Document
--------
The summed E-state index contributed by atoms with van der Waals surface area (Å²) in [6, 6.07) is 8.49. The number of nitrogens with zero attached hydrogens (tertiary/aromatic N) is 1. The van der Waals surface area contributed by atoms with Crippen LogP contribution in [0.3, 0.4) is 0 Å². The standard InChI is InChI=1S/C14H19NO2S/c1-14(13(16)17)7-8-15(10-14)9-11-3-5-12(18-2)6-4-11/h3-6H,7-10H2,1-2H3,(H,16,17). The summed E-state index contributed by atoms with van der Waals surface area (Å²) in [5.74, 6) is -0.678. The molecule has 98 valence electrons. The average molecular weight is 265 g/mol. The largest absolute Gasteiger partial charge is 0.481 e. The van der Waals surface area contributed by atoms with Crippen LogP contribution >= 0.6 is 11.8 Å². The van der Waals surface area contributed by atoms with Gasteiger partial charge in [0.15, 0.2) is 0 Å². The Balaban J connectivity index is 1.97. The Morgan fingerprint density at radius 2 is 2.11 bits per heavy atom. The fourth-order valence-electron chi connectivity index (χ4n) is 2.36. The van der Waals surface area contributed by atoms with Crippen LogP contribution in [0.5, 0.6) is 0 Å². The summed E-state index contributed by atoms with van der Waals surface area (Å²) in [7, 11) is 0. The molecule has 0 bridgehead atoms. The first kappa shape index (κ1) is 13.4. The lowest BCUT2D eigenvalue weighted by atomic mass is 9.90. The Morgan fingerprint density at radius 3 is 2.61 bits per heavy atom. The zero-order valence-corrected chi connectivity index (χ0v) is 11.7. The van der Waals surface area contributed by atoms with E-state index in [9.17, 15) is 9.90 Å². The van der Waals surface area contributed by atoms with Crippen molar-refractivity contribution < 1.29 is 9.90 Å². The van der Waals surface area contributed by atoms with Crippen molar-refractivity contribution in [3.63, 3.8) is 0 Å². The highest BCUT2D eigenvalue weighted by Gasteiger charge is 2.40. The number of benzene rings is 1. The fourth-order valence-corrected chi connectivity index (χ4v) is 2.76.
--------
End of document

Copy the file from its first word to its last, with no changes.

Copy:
The summed E-state index contributed by atoms with van der Waals surface area (Å²) in [6, 6.07) is 8.49. The number of nitrogens with zero attached hydrogens (tertiary/aromatic N) is 1. The van der Waals surface area contributed by atoms with Crippen LogP contribution in [0.3, 0.4) is 0 Å². The standard InChI is InChI=1S/C14H19NO2S/c1-14(13(16)17)7-8-15(10-14)9-11-3-5-12(18-2)6-4-11/h3-6H,7-10H2,1-2H3,(H,16,17). The summed E-state index contributed by atoms with van der Waals surface area (Å²) in [5.74, 6) is -0.678. The molecule has 98 valence electrons. The average molecular weight is 265 g/mol. The largest absolute Gasteiger partial charge is 0.481 e. The van der Waals surface area contributed by atoms with Crippen LogP contribution >= 0.6 is 11.8 Å². The van der Waals surface area contributed by atoms with Gasteiger partial charge in [0.15, 0.2) is 0 Å². The Balaban J connectivity index is 1.97. The Morgan fingerprint density at radius 2 is 2.11 bits per heavy atom. The fourth-order valence-electron chi connectivity index (χ4n) is 2.36. The van der Waals surface area contributed by atoms with Crippen LogP contribution in [0.5, 0.6) is 0 Å². The summed E-state index contributed by atoms with van der Waals surface area (Å²) in [7, 11) is 0. The molecule has 0 bridgehead atoms. The first kappa shape index (κ1) is 13.4. The lowest BCUT2D eigenvalue weighted by atomic mass is 9.90. The Morgan fingerprint density at radius 3 is 2.61 bits per heavy atom. The zero-order valence-corrected chi connectivity index (χ0v) is 11.7. The van der Waals surface area contributed by atoms with E-state index in [9.17, 15) is 9.90 Å². The van der Waals surface area contributed by atoms with Crippen molar-refractivity contribution < 1.29 is 9.90 Å². The van der Waals surface area contributed by atoms with Crippen molar-refractivity contribution in [3.63, 3.8) is 0 Å². The highest BCUT2D eigenvalue weighted by Gasteiger charge is 2.40. The number of benzene rings is 1. The fourth-order valence-corrected chi connectivity index (χ4v) is 2.76.